We commonly see accountants charging an hourly rate when they first launch their R&D Credit practice. The biggest advantage to charging an hourly rate is that it's what your clients are already expecting from you (assuming that's your billing model).

Ultimately, your fee will depend on 1) your standard hourly billing rate and 2) the time you commit to each client’s R&D Study. To the latter point, we see a variation in the amount of detail accountants require in their R&D Studies. Some require much more detail from clients, and therefore spend much more time on each study.

Accountants who use RetroacDev report that they typically spend about 1-4 hours total per R&D Study.

As long as you, the accountant, feel you’ve done your due diligence and the methodology you've employed to calculate the client’s QRE amount is reasonable and fair, you should feel confident finalizing the study and billing the client.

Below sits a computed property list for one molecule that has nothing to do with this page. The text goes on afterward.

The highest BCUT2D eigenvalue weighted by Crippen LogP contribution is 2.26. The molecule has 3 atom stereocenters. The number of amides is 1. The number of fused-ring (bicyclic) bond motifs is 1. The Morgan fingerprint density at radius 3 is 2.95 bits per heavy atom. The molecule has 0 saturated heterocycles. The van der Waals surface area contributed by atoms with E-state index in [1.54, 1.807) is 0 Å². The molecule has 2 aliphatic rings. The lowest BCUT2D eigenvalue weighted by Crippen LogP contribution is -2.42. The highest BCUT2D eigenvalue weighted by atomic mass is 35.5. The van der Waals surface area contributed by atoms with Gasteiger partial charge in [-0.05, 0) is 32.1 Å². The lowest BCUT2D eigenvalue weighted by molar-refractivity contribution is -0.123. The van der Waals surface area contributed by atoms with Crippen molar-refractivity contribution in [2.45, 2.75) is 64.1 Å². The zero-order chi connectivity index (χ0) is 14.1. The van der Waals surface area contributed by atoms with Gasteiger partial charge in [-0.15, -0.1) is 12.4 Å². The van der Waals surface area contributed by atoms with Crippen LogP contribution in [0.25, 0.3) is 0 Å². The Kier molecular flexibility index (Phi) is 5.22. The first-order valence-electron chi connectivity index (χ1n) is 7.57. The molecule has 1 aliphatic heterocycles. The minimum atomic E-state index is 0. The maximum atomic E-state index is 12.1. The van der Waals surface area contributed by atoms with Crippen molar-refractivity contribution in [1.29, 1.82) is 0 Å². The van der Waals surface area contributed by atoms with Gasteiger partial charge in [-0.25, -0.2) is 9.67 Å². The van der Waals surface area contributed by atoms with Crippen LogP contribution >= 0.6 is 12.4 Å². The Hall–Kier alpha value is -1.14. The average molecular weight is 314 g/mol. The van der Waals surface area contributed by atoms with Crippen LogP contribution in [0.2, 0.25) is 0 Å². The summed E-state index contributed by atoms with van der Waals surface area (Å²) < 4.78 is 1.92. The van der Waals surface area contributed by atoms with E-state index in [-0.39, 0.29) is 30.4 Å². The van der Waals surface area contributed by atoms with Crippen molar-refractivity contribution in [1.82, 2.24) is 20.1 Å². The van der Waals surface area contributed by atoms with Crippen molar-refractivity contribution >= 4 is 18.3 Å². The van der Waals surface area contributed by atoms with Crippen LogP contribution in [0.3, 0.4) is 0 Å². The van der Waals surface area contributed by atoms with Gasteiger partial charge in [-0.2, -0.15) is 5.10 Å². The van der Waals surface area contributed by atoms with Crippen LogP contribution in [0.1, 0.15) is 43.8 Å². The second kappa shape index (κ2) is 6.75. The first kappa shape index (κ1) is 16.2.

As the greatest tax opportunity available to most innovative businesses, it's no wonder there's an entire industry devoted to helping businesses claim the Research & Development Tax Credit. At RetroacDev, we help small, mid-size, and cloud-based accounting firms perform their own in-house R&D Tax Credit Studies by leveraging data analytics. Interested in learning more? Schedule an intro call with us today.